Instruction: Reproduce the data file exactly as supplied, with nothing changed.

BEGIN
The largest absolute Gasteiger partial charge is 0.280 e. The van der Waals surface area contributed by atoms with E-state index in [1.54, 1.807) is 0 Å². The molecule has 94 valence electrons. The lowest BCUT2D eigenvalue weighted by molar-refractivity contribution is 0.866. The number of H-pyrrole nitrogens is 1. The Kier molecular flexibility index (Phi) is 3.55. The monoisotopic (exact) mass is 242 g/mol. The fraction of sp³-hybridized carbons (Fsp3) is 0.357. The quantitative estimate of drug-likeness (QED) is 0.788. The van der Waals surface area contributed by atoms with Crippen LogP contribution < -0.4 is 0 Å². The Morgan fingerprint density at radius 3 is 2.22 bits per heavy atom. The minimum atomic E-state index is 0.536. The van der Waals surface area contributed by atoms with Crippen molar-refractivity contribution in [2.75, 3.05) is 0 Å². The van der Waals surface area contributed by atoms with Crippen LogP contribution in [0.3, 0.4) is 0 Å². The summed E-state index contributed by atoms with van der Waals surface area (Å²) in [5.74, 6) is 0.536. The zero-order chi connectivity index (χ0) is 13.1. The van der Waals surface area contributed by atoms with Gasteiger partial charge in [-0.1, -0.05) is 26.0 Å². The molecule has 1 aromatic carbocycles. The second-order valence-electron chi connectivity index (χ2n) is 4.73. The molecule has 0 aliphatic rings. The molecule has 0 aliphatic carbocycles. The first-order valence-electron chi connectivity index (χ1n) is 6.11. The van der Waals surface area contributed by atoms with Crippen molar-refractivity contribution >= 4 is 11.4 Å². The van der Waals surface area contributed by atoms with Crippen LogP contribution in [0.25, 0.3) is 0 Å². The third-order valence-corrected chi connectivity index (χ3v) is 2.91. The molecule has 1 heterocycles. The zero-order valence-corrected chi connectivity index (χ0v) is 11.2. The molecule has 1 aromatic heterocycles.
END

The largest absolute Gasteiger partial charge is 0.280 e. The van der Waals surface area contributed by atoms with E-state index in [1.54, 1.807) is 0 Å². The molecule has 94 valence electrons. The lowest BCUT2D eigenvalue weighted by molar-refractivity contribution is 0.866. The number of H-pyrrole nitrogens is 1. The Kier molecular flexibility index (Phi) is 3.55. The monoisotopic (exact) mass is 242 g/mol. The fraction of sp³-hybridized carbons (Fsp3) is 0.357. The quantitative estimate of drug-likeness (QED) is 0.788. The van der Waals surface area contributed by atoms with Crippen LogP contribution < -0.4 is 0 Å². The Morgan fingerprint density at radius 3 is 2.22 bits per heavy atom. The minimum atomic E-state index is 0.536. The van der Waals surface area contributed by atoms with Crippen molar-refractivity contribution in [2.75, 3.05) is 0 Å². The van der Waals surface area contributed by atoms with Crippen LogP contribution in [0.3, 0.4) is 0 Å². The summed E-state index contributed by atoms with van der Waals surface area (Å²) in [5.74, 6) is 0.536. The zero-order chi connectivity index (χ0) is 13.1. The van der Waals surface area contributed by atoms with Gasteiger partial charge in [-0.1, -0.05) is 26.0 Å². The molecule has 1 aromatic carbocycles. The second-order valence-electron chi connectivity index (χ2n) is 4.73. The molecule has 0 aliphatic rings. The molecule has 0 aliphatic carbocycles. The first-order valence-electron chi connectivity index (χ1n) is 6.11. The van der Waals surface area contributed by atoms with Crippen molar-refractivity contribution >= 4 is 11.4 Å². The van der Waals surface area contributed by atoms with Crippen LogP contribution in [0.25, 0.3) is 0 Å². The third-order valence-corrected chi connectivity index (χ3v) is 2.91. The molecule has 1 heterocycles. The zero-order valence-corrected chi connectivity index (χ0v) is 11.2. The molecule has 1 aromatic heterocycles.